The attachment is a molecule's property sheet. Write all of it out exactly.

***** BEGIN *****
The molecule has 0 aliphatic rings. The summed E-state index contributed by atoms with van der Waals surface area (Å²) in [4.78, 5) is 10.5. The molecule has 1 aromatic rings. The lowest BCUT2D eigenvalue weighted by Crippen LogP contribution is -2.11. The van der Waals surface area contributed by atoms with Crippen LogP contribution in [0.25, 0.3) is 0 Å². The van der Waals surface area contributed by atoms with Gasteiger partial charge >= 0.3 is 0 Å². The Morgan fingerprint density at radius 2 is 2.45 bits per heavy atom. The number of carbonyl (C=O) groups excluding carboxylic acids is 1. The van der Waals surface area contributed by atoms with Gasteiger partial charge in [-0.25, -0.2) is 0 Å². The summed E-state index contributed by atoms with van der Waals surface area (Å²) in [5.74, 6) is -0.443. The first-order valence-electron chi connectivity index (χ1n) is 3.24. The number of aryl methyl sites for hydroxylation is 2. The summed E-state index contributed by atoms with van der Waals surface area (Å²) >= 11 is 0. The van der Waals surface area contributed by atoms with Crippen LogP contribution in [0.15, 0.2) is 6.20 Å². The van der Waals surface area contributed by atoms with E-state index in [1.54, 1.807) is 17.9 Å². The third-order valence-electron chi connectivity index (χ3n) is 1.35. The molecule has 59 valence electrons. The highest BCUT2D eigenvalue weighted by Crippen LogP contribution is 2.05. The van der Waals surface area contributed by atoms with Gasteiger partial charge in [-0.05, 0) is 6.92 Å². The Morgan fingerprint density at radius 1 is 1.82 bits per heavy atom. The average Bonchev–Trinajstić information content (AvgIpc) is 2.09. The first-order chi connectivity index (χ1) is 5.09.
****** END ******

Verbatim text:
The molecule has 0 aliphatic rings. The summed E-state index contributed by atoms with van der Waals surface area (Å²) in [4.78, 5) is 10.5. The molecule has 1 aromatic rings. The lowest BCUT2D eigenvalue weighted by Crippen LogP contribution is -2.11. The van der Waals surface area contributed by atoms with Crippen LogP contribution in [0.25, 0.3) is 0 Å². The van der Waals surface area contributed by atoms with Gasteiger partial charge >= 0.3 is 0 Å². The Morgan fingerprint density at radius 2 is 2.45 bits per heavy atom. The number of carbonyl (C=O) groups excluding carboxylic acids is 1. The van der Waals surface area contributed by atoms with Gasteiger partial charge in [-0.25, -0.2) is 0 Å². The summed E-state index contributed by atoms with van der Waals surface area (Å²) in [5.74, 6) is -0.443. The first-order valence-electron chi connectivity index (χ1n) is 3.24. The number of aryl methyl sites for hydroxylation is 2. The summed E-state index contributed by atoms with van der Waals surface area (Å²) >= 11 is 0. The van der Waals surface area contributed by atoms with Crippen LogP contribution in [0.15, 0.2) is 6.20 Å². The van der Waals surface area contributed by atoms with E-state index in [1.54, 1.807) is 17.9 Å². The third-order valence-electron chi connectivity index (χ3n) is 1.35. The molecule has 59 valence electrons. The highest BCUT2D eigenvalue weighted by Crippen LogP contribution is 2.05. The van der Waals surface area contributed by atoms with Gasteiger partial charge in [-0.05, 0) is 6.92 Å². The Morgan fingerprint density at radius 1 is 1.82 bits per heavy atom. The average Bonchev–Trinajstić information content (AvgIpc) is 2.09. The first-order chi connectivity index (χ1) is 5.09.